2. Alikhan Mukhamedi

    Great post, Austin!
    I must disagree, however. Football is an entertainment, and football players are entertainers. Their payments should be proportional to the amount of revenue they bring. Even though USWNT won the World Cup and USMNT got knocked out in the round of 16, 2014 Men’s World Cup reached 3.2 billion viewers (http://www.fifa.com/worldcup/news/y=2015/m=12/news=2014-fifa-world-cuptm-reached-3-2-billion-viewers-one-billion-watched–2745519.html) while 2015 Women’s World Cup had a viewership of 750 million people (http://www.fifa.com/womensworldcup/news/y=2015/m=12/news=record-breaking-fifa-women-s-world-cup-tops-750-million-tv-viewers-2745963.html). Also, most revenue comes from TV rights, and FIFA, not US Soccer Federation, allocates money. So it doesn’t matter what the viewership is in the States, because FIFA only considers world viewership, and based on that, decides how much money to allocate.
    One unfair thing should change though, women football indeed needs more money for development. Until then, however, I can’t see a way of making USMNT and USWNT wages equal.

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  4. Cali Nelson

    If we are examining the concept of equal pay, another disparity worth noting is that of the salaries of the USMNT and USWNT’s managers. Klinsmann is making about $2.6 million a year to coach the 30th ranked team in the world, a team that has been underperforming, and you could argue mismanaged, recently to the point that there have been some calls for him to be fired. Meanwhile Jill Ellis was making about ~$200,000 a year while she led the USWNT to a World Cup win. While there were some hiccups in tactics along the way, she was lauded for her adjustments in the final and semi-final matches that revitalized the USWNT’s attack. She has been given a new contract, the terms of which won’t be known until later this year, but I would bet that her compensation is still no where near that of Klinsmann’s. She’s doing the same job as Klinsmann, and the team under her management is outperforming and out earning (in terms of revenue) their male counterparts. If we are truly serious about the concept of equal play, equal pay, it should apply to Ellis as well.

  5. Carolyn Fishman

    What a great post. I wanted to add a little bit to the statistics. First of all, the fact that a US team could lose 20 friendlies and still make more money than another US team that won 20 friendlies solely because of gender is absolutely absurd. Another thing that I found staggering was that men’s players can make bonuses in games that they lose or tie, whereas the women cannot. The New York Times has a great graphic that really helps you visualize the discrepancy in pay. ((http://www.nytimes.com/interactive/2016/03/31/sports/soccer/us-women-soccer-wage.html))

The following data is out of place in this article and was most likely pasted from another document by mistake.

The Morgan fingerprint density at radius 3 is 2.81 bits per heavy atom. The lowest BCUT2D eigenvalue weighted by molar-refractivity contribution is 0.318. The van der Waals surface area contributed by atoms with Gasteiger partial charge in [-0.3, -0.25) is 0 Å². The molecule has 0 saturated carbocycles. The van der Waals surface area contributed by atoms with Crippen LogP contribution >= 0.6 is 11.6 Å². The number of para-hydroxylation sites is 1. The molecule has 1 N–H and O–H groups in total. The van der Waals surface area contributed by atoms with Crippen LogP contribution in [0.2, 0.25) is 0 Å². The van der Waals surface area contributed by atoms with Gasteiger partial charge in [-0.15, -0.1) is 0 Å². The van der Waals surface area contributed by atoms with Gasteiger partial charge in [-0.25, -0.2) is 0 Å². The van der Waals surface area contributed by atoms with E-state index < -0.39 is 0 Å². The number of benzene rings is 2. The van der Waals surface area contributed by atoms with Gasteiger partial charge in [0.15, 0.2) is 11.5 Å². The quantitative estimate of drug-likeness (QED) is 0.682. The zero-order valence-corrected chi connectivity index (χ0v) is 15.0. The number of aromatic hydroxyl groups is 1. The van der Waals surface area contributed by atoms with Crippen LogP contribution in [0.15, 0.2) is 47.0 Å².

There is nothing I respect more than these five women stepping forward to demand a change. In our day and age, when women are consistently still making less than men – you can find statistics that back this up almost anywhere, one example is on Glassdoor.com with tech jobs (https://www.glassdoor.com/blog/10-tech-jobs-women-earn/) – there is nothing better than female leaders having the courage to try to end this disparity. As in the tech world, where a male computer programmer does the same thing as a female computer programmer but makes $1.00 compared to $0.72, a male soccer player and female soccer player do the same job and yet the male makes more money. They practice the same amount, they play games of the same length, and yet the women have generated more revenue and popularity for the game than the men. And all the women ask for is equality.
    Being progressive is a good thing. If the US Soccer Federation is able to handle this more quickly than the concussion suit that was mentioned above, they have the potential to be leaders in a huge step toward equality. But what will it take to expedite this and assure that it happens? Who will be the first male soccer player to publicly voice support for his female counter-parts?

  6. Ben Jackson

    I whole heartedly support the Women National Team in this manor, and really like the way they went about this. I especially like how the movement is spearheaded by Alex Morgan and Carli Lloyd, arguably the two most popular current Women’s National Team. Additionally with a combined 4.1 million twitter followers all five women have the ability and popularity neccessary to generate a great swell of fan support and put a lot of pressure on the US soccer federation to change their wages. It will be interesting how the US soccer federation handles the lawsuit though especially coming off the concussion suit. The concussion suit, which just raped up in November, forced the US soccer Federation to eliminate the header from official matches between kids under 10 years old and reduced header training in practices until the age of 13. The concussion suit which took about a year to resolve was considered cut and dry by many but still took a year of squabbling with the federation to be resolved. This lawsuit is a lot more convoluted and could last a lot longer especially if the US soccer federation drags its feet.